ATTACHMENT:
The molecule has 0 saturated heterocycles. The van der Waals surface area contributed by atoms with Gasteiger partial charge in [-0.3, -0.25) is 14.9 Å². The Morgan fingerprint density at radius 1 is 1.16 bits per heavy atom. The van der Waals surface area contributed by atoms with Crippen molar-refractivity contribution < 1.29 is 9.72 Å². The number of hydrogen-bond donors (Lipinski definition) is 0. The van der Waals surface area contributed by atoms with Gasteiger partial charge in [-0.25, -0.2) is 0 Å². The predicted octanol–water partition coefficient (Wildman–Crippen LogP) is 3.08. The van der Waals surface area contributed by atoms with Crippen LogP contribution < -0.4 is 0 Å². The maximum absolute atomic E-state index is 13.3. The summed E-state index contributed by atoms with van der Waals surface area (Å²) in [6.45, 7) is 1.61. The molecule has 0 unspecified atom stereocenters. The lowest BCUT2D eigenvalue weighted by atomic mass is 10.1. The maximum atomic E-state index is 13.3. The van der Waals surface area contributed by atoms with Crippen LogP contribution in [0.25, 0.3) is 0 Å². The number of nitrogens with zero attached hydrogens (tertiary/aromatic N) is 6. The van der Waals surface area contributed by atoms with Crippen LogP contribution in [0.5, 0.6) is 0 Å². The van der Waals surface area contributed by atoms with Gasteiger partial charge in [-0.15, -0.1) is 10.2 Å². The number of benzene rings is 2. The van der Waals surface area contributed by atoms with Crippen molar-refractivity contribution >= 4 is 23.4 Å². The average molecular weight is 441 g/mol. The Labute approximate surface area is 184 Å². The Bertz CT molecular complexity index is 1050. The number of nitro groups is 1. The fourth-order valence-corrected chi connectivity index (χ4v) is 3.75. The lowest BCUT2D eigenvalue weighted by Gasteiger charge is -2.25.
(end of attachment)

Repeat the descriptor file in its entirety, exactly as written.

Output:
The molecule has 0 saturated heterocycles. The van der Waals surface area contributed by atoms with Gasteiger partial charge in [-0.3, -0.25) is 14.9 Å². The Morgan fingerprint density at radius 1 is 1.16 bits per heavy atom. The van der Waals surface area contributed by atoms with Crippen molar-refractivity contribution < 1.29 is 9.72 Å². The number of hydrogen-bond donors (Lipinski definition) is 0. The van der Waals surface area contributed by atoms with Gasteiger partial charge in [-0.25, -0.2) is 0 Å². The predicted octanol–water partition coefficient (Wildman–Crippen LogP) is 3.08. The van der Waals surface area contributed by atoms with Crippen LogP contribution < -0.4 is 0 Å². The maximum absolute atomic E-state index is 13.3. The summed E-state index contributed by atoms with van der Waals surface area (Å²) in [6.45, 7) is 1.61. The molecule has 0 unspecified atom stereocenters. The lowest BCUT2D eigenvalue weighted by atomic mass is 10.1. The maximum atomic E-state index is 13.3. The van der Waals surface area contributed by atoms with Crippen LogP contribution in [0.25, 0.3) is 0 Å². The number of nitrogens with zero attached hydrogens (tertiary/aromatic N) is 6. The van der Waals surface area contributed by atoms with Crippen LogP contribution in [0.5, 0.6) is 0 Å². The van der Waals surface area contributed by atoms with Gasteiger partial charge in [-0.15, -0.1) is 10.2 Å². The number of benzene rings is 2. The van der Waals surface area contributed by atoms with Crippen molar-refractivity contribution >= 4 is 23.4 Å². The average molecular weight is 441 g/mol. The Labute approximate surface area is 184 Å². The Bertz CT molecular complexity index is 1050. The number of nitro groups is 1. The fourth-order valence-corrected chi connectivity index (χ4v) is 3.75. The lowest BCUT2D eigenvalue weighted by Gasteiger charge is -2.25.